A mom’s life is a stressful one…even when there are two partners handling the child rearing. But it´s even tougher for a single parent. And although single parents have long understood those difficulties, actual health concerns have now been confirmed by scientific research.
Recent studies now suggest that being a single mom may bring on premature health conditions later on in life; this compared to women who were in a marriage with children.
The single most important finding in the study published in The Journal of Epidemiology and Community Health is that single mothers, in all countries had poorer health than women who were married. Of significant importance is the fact that single mothers who had raised children alone, had a more difficult time in doing normal activities like getting around, cooking and climbing stairs when they aged.
The study doesn’t specify what the cause of these issues is but the lead researcher, Dr. Berkman, suspects that it is the stress of raising kids by oneself that has such a profound effect on women´s health when they get older. Research conducted prior to this study hasn’t associated the activities with stress and aging because these health consequences take so long to develop. However, researchers believe it is the stress over long periods of time that take a toll on a single parent’s health.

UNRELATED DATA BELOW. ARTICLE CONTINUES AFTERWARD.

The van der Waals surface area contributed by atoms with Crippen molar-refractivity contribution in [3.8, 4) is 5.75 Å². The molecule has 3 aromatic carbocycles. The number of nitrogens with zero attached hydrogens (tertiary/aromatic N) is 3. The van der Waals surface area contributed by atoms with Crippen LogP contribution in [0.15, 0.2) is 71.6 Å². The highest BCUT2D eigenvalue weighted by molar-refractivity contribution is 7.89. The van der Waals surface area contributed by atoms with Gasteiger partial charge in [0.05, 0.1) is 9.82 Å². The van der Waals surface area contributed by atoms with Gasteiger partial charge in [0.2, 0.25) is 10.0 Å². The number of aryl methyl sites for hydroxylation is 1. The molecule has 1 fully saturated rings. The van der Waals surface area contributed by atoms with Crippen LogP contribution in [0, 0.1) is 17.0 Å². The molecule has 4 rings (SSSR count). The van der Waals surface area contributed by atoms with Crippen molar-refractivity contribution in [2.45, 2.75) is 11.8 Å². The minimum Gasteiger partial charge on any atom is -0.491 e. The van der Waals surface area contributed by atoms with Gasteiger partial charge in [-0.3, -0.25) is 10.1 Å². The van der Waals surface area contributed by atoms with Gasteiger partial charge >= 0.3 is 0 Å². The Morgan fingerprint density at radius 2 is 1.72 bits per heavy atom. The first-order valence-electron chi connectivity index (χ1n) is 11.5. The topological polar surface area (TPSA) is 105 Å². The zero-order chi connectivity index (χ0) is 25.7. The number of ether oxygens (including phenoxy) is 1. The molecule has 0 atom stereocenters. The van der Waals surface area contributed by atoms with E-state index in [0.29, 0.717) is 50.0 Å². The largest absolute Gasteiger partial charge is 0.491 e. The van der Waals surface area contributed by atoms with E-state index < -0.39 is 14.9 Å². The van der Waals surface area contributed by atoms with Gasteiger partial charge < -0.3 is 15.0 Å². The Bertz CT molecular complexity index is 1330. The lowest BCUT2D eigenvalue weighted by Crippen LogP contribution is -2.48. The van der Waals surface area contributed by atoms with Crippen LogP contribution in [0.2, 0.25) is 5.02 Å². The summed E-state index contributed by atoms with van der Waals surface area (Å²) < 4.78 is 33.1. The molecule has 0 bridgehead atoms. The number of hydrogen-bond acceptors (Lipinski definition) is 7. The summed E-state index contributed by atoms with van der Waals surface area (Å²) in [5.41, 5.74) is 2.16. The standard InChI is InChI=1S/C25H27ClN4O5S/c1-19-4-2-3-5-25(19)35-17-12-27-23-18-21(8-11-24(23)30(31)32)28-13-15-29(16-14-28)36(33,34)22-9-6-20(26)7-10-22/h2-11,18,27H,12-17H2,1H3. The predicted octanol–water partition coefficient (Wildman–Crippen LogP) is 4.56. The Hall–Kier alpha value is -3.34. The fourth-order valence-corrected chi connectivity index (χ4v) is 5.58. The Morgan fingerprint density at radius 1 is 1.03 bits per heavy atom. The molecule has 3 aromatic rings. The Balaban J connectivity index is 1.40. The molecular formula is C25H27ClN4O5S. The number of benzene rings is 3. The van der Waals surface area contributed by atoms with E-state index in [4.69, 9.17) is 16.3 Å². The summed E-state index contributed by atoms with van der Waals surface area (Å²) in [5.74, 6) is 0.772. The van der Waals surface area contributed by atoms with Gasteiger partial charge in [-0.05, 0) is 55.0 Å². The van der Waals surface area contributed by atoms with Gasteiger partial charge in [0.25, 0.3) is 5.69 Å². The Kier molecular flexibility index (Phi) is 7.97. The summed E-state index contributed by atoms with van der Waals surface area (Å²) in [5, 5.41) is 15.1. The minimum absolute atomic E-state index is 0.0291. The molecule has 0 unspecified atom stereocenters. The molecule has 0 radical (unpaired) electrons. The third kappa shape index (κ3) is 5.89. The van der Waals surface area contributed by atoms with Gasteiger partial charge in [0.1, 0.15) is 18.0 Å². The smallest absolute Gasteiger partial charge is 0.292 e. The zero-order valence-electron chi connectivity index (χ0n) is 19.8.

Berkman and her team analyzed the data of more than 25,000 women in the U.S and in Europe and found that the longer a woman parented on her own the bigger the risk she had of developing health issues later in life. Berkman´s statistics show that there is an increase of nearly 30% of health issues among American women who lived in this situation, and these issues relate to their reduced ability to cope with daily living.
It Doesn’t Have to Be this Way
There is good news here though. This study also found that there was a reduced effect or a reversible effect on single mothers, if the single motherhood lasted less than 7 years. It does, however rise, when mothers are single parents for 14 or more years. “ We now know that single parents can have greater risk of overall mortality, cardiovascular disease and mental health issues,” she goes on to say.
Despite the risks, there are things that the more than 9 million single parents in the US can do to remain healthy, say the experts.
Take time out of a busy schedule to get a health checkup, no matter how busy and how many activities are on the schedule, or what your financial situation is. Put aside some time every day just for personal fulfillment.
Even so, the biggest risk reducer is finding another partner to help raise children, suggests Berkman. “Getting remarried helps,” she says. The most important factor is the duration spent being a single parent.